The Omnivore\'s Dilemma, by Michael Pollan: One of today\'s most popular authors on food, Michael Pollan\'s ever-growing body of work on healthy, sustainable eating is widely considered must-read material for anyone interested in the real food and locavore movements. The success of his seminal book The Omivore\'s Dilemma sparked a wave of new popular literature on the environmental, social, and moral issues posed by our 21st century way of eating. If you haven\'t read a single book on the sustainable food movement yet, and don\'t know where to begin, start here.
Diet for a Hot Planet: The Climate Crisis at the End of Your Fork, by Anna Lappe: Diet for a Hot Planet explores in detail the myriad connections between American-style industrial agriculture and global climate change, and presents real scientific evidence to thoroughly debunk the myth that industrial agriculture and genetically modified foods are necessary to feed an overcrowded world.
Slow Food Nation by Carlo Petrini: The founder of the international advocacy organization Slow Food, Carlo Petrini, makes a compelling case that industrialized agricultural system not only threatens biodiversity, contributes to global warming, damages public health, and undermines traditional small town and rural economies, but also literally sucks the flavor out of our lives by denying us access to fresh, locally produced, carefully crafted food.
Animal Factory by David Kirby: If investigative journalist David Kirby\'s expose about the negative effects of factory-style animal farms (also known as CAFOs, or concentrated animal feeding operations) on the health and welfare of communities surrounding them doesn\'t scare you about the safety of factory farmed meat and dairy, check your pulse. Animal Factory poses a powerful argument for returning to more sustainable livestock farming practices.
Organic Manifesto by Maria Rodale: Given that Maria Rodale comes from a famous family of highly successful organic farmering advocates, you would only expect her to be biased in favor or organic food. But Organic Manifesto is much more than an opinion piece -- this slim book is packed cover to cover with concrete scientific data to support Rodale’s well-reasoned arguments on the superior sustainability of organic agriculture, and the superior health benefits of organic food.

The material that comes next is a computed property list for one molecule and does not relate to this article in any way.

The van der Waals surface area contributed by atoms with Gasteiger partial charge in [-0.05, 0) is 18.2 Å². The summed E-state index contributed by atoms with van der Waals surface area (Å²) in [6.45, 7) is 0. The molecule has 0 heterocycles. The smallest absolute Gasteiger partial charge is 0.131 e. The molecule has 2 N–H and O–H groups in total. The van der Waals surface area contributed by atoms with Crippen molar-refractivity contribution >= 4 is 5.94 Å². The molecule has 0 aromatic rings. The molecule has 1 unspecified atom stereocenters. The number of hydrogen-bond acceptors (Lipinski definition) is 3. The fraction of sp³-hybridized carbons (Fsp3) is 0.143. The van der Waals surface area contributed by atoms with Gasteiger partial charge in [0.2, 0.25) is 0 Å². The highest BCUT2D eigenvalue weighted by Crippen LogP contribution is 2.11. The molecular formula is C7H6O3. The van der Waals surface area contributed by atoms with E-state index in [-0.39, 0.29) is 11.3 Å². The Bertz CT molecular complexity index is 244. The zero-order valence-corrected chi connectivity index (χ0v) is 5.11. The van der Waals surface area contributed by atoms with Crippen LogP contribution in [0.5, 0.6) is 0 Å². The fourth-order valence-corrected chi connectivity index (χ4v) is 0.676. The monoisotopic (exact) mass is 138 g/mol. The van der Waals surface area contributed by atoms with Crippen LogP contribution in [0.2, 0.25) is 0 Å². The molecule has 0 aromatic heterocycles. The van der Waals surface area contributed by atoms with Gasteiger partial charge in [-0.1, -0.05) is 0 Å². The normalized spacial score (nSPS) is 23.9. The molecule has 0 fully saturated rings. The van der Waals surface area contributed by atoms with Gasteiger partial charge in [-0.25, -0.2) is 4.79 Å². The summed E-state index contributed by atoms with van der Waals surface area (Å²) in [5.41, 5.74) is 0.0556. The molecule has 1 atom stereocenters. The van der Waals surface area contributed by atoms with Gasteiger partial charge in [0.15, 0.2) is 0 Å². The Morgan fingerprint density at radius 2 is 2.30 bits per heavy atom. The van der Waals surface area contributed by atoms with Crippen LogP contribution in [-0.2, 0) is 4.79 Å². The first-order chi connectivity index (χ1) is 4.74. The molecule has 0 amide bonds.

EXTRA CREDIT: The Botany of Desire, by Michael Pollan: If you\'ve already read Pollan\'s more famous books, The Omnivore’s Dilemma and In Defense of Food, then check out an older, less well-known book of Pollan\'s, The Botany of Desire. In it, Pollan explores in great depth and detail humanity’s relationship with domesticated plants. While The Botany of Desire was not written as a treatise on sustainable eating, the seeds of Pollan’s later work on food policy are present within two fascinating food-related sections. In a section on apples, Pollan deftly examines industrialized agriculture\'s negative effects on biodiversity and local food cultures, and in a section on the humble potato, he exposes the dangers of monoculture, and offers the reader an inside look at agriculture giant Monsanto’s haphazard, unpredictable, unexpectedly violent process for creating genetically engineered foods.
Sustainable Eating: Walk the Walk
The books listed above all explain the myriad problems inherent in the industrialized world’s food system. But what can each of us, as individuals, do in our own lives to make more sustainable food choices? The following mix of memoirs and how-to-guides are written by food activists who have personally tried to put their passion for sustainable food into practice by changing their own lifestyles and eating habits. Both sustainable food newbies and seasoned sustainavores will find great ideas in these books on how we as individuals can improve the sustainability of our own daily diets.